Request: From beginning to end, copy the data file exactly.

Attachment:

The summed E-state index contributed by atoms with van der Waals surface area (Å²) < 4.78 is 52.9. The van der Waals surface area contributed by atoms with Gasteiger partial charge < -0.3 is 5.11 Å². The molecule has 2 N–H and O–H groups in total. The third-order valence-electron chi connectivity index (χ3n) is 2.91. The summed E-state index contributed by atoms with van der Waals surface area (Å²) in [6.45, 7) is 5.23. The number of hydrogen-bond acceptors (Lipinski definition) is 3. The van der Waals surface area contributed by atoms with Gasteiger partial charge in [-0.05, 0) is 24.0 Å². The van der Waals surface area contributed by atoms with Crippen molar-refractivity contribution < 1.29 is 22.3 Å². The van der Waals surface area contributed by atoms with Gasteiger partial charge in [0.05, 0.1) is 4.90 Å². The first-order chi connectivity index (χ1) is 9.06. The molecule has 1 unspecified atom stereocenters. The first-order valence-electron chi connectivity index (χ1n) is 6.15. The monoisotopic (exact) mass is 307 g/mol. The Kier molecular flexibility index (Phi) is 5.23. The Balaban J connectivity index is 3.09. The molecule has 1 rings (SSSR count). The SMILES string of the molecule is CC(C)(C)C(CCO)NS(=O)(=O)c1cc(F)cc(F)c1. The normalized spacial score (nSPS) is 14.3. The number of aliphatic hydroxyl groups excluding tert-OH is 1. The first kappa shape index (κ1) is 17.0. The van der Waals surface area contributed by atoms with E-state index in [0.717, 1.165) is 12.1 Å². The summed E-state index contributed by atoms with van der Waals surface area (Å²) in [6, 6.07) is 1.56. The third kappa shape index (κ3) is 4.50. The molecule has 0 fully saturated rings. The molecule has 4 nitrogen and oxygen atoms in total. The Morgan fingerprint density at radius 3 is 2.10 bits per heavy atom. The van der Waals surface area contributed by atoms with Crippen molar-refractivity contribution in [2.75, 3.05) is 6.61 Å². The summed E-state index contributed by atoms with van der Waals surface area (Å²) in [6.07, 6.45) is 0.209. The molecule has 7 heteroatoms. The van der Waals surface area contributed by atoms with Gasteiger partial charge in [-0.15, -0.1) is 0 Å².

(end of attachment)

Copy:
The summed E-state index contributed by atoms with van der Waals surface area (Å²) < 4.78 is 52.9. The van der Waals surface area contributed by atoms with Gasteiger partial charge < -0.3 is 5.11 Å². The molecule has 2 N–H and O–H groups in total. The third-order valence-electron chi connectivity index (χ3n) is 2.91. The summed E-state index contributed by atoms with van der Waals surface area (Å²) in [6.45, 7) is 5.23. The number of hydrogen-bond acceptors (Lipinski definition) is 3. The van der Waals surface area contributed by atoms with Gasteiger partial charge in [-0.05, 0) is 24.0 Å². The van der Waals surface area contributed by atoms with Crippen molar-refractivity contribution < 1.29 is 22.3 Å². The van der Waals surface area contributed by atoms with Gasteiger partial charge in [0.05, 0.1) is 4.90 Å². The first-order chi connectivity index (χ1) is 9.06. The molecule has 1 unspecified atom stereocenters. The first-order valence-electron chi connectivity index (χ1n) is 6.15. The monoisotopic (exact) mass is 307 g/mol. The Kier molecular flexibility index (Phi) is 5.23. The Balaban J connectivity index is 3.09. The molecule has 1 rings (SSSR count). The SMILES string of the molecule is CC(C)(C)C(CCO)NS(=O)(=O)c1cc(F)cc(F)c1. The normalized spacial score (nSPS) is 14.3. The number of aliphatic hydroxyl groups excluding tert-OH is 1. The first kappa shape index (κ1) is 17.0. The van der Waals surface area contributed by atoms with E-state index in [0.717, 1.165) is 12.1 Å². The summed E-state index contributed by atoms with van der Waals surface area (Å²) in [6, 6.07) is 1.56. The third kappa shape index (κ3) is 4.50. The molecule has 0 fully saturated rings. The molecule has 4 nitrogen and oxygen atoms in total. The Morgan fingerprint density at radius 3 is 2.10 bits per heavy atom. The van der Waals surface area contributed by atoms with Crippen molar-refractivity contribution in [2.75, 3.05) is 6.61 Å². The summed E-state index contributed by atoms with van der Waals surface area (Å²) in [6.07, 6.45) is 0.209. The molecule has 7 heteroatoms. The van der Waals surface area contributed by atoms with Gasteiger partial charge in [-0.15, -0.1) is 0 Å².